12. An Overview: The Different Types of Child Care. Child Care Aware of Washington State. Online resource. (viewed February 03, 2015).
  13. Rural Families Choose Home-Based Child Care. Smith, Kristin. Perspectives Poverty, Policy, & Place, Vol.4, No.1; 2007. Page 2.
  14. Summary of Child Care Co-op Organizing Steps. Coontz, E. Kim. Davis, CA: California Center for Cooperative Development, 1p. Web-based resource. (Visited Sept. 13,2011) [PDF File 242.47KB]
  15. Types of Child Care. Child Care Resources Handbook. Washington, DC: United States Office of Personnel Management. Online resource. (viewed February 03, 2015).

Funding Sources

When starting a funding search you may want to review all possible options that could be used for child care programs including, federal, state, and private resources. Child Care providers may want to review the items in this guide to assist in developing a list of possible resources.


U.S. Department of Agriculture (USDA) has programs that assist with care care facilities, child care businesses and food programs that support child care centers and family day care homes.

U.S. Department of Education programs that assist with child care efforts:

  • The 21st Century Community Learning Centers  (84.287) program offers an after-school environment that provides enrichment opportunities for children.
  • The Child Care Access Means Parents in School (84.335) program provides funding to support or establish child care programs serving low-income students enrolled in college.  Only institutions of higher education are eligible.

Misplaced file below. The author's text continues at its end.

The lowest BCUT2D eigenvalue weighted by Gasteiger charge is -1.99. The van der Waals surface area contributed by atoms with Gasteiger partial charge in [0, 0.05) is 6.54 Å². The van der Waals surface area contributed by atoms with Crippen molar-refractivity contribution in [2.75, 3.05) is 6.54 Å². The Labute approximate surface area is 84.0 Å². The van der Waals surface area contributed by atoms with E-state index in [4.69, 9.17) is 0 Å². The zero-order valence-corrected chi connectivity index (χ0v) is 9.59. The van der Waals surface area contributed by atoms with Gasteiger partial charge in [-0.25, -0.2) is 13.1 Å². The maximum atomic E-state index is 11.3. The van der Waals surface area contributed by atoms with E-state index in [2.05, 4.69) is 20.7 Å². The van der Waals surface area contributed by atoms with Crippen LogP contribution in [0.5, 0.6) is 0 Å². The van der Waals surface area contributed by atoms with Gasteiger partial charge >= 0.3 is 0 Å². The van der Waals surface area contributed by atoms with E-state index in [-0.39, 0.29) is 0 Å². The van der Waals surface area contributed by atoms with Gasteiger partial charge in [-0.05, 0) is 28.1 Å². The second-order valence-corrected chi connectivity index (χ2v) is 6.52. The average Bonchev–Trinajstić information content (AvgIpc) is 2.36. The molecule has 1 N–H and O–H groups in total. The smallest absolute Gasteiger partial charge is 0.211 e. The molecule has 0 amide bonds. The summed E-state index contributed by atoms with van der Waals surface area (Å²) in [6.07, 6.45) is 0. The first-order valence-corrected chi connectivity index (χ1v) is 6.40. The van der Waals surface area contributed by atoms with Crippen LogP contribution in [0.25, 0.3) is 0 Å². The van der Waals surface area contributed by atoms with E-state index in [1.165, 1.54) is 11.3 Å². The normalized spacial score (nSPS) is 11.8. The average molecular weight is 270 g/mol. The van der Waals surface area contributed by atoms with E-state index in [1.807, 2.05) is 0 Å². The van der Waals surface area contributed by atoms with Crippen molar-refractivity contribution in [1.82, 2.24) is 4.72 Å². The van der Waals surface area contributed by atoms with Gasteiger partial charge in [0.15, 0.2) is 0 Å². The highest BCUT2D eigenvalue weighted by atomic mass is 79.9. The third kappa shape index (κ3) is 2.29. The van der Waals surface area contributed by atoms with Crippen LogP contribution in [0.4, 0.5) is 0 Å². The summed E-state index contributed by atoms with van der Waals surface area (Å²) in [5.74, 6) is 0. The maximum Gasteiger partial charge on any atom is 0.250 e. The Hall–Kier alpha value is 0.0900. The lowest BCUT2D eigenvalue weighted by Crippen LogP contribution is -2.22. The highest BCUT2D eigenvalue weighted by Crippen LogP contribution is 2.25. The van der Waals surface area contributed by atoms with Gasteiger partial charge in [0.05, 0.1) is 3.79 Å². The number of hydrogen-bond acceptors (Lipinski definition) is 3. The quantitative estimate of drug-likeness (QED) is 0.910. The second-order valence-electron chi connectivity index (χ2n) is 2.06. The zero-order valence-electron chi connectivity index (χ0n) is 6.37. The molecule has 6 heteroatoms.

U.S. General Services Administration,

  • Donation of Federal Surplus Personal Property Program allows for the donation of surplus federal personal property (computers etc.) to state and local public agencies and qualifying nonprofits. Contact this program at:

U.S. Department of Health and Human Services (DHHS) has funding programs that support child care services.

U.S. Department of Housing and Urban Development (HUD) supports child care facilities near or within public housing. To determine eligibility or to apply for any of the programs listed below, contact your state HUD office.

U.S. Department of Justice, Civil Rights Division, Disability Rights Section provides information to child care centers regarding compliance to the Americans with Disabilities Act.  This program has an ADA Information Line (1-800-514-0301) that provides answers to general and technical questions about ADA compliance.

U.S. Small Business Administration (SBA) provides small businesses financing options, technical assistance, and child care resource information. Check you local Small Business Administration offices at for more information and applications.

Native American Programs


Consult the child care resources and referral agency in your area for information on available state funding and/or technical assistance programs, licensing and regulations.


Most private funding is available to organizations and government entities, not individual child care centers

Technical Assistance

Funding Guides

Milestones for Childhood Development

Child Care Statistics/Data


John Wiley & Sons Ltd.

Child Care In Practice.

Affiliated with the National Association for the Education of Young Children, Elsevier.

Texas Workforce Commission

  • Child: Care, Health and Development
  • Child Care in Practice
  • Early Childhood Research Quarterly
  • Texas Child Care Quarterly